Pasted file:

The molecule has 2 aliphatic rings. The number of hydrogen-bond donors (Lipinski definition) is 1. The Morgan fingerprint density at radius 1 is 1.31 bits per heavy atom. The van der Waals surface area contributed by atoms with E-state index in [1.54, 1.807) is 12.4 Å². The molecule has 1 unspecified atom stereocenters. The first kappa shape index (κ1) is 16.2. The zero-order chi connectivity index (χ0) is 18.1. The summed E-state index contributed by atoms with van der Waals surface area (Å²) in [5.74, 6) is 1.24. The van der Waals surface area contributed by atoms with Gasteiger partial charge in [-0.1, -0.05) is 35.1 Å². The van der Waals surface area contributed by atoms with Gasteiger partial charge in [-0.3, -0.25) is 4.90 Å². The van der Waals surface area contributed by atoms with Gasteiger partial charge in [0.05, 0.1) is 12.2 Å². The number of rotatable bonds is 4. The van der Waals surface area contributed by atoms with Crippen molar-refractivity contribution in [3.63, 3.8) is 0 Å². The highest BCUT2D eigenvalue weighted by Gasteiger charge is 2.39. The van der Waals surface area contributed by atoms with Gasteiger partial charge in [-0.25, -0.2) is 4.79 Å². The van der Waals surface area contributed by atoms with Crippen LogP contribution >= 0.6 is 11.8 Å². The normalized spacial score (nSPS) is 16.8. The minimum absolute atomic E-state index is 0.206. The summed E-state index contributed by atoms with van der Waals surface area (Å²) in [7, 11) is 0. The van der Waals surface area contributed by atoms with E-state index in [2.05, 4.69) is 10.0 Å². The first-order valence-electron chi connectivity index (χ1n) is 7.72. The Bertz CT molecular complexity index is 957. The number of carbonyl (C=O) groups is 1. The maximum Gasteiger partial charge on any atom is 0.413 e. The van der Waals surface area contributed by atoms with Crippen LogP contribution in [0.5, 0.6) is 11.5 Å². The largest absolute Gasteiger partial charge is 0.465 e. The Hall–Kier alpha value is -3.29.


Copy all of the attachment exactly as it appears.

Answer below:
The molecule has 2 aliphatic rings. The number of hydrogen-bond donors (Lipinski definition) is 1. The Morgan fingerprint density at radius 1 is 1.31 bits per heavy atom. The van der Waals surface area contributed by atoms with E-state index in [1.54, 1.807) is 12.4 Å². The molecule has 1 unspecified atom stereocenters. The first kappa shape index (κ1) is 16.2. The zero-order chi connectivity index (χ0) is 18.1. The summed E-state index contributed by atoms with van der Waals surface area (Å²) in [5.74, 6) is 1.24. The van der Waals surface area contributed by atoms with Gasteiger partial charge in [-0.1, -0.05) is 35.1 Å². The van der Waals surface area contributed by atoms with Gasteiger partial charge in [-0.3, -0.25) is 4.90 Å². The van der Waals surface area contributed by atoms with Gasteiger partial charge in [0.05, 0.1) is 12.2 Å². The number of rotatable bonds is 4. The van der Waals surface area contributed by atoms with Crippen molar-refractivity contribution in [3.63, 3.8) is 0 Å². The highest BCUT2D eigenvalue weighted by Gasteiger charge is 2.39. The van der Waals surface area contributed by atoms with Gasteiger partial charge in [-0.25, -0.2) is 4.79 Å². The van der Waals surface area contributed by atoms with Crippen LogP contribution >= 0.6 is 11.8 Å². The normalized spacial score (nSPS) is 16.8. The minimum absolute atomic E-state index is 0.206. The summed E-state index contributed by atoms with van der Waals surface area (Å²) in [7, 11) is 0. The van der Waals surface area contributed by atoms with E-state index in [2.05, 4.69) is 10.0 Å². The first-order valence-electron chi connectivity index (χ1n) is 7.72. The Bertz CT molecular complexity index is 957. The number of carbonyl (C=O) groups is 1. The maximum Gasteiger partial charge on any atom is 0.413 e. The van der Waals surface area contributed by atoms with Crippen LogP contribution in [0.5, 0.6) is 11.5 Å². The largest absolute Gasteiger partial charge is 0.465 e. The Hall–Kier alpha value is -3.29.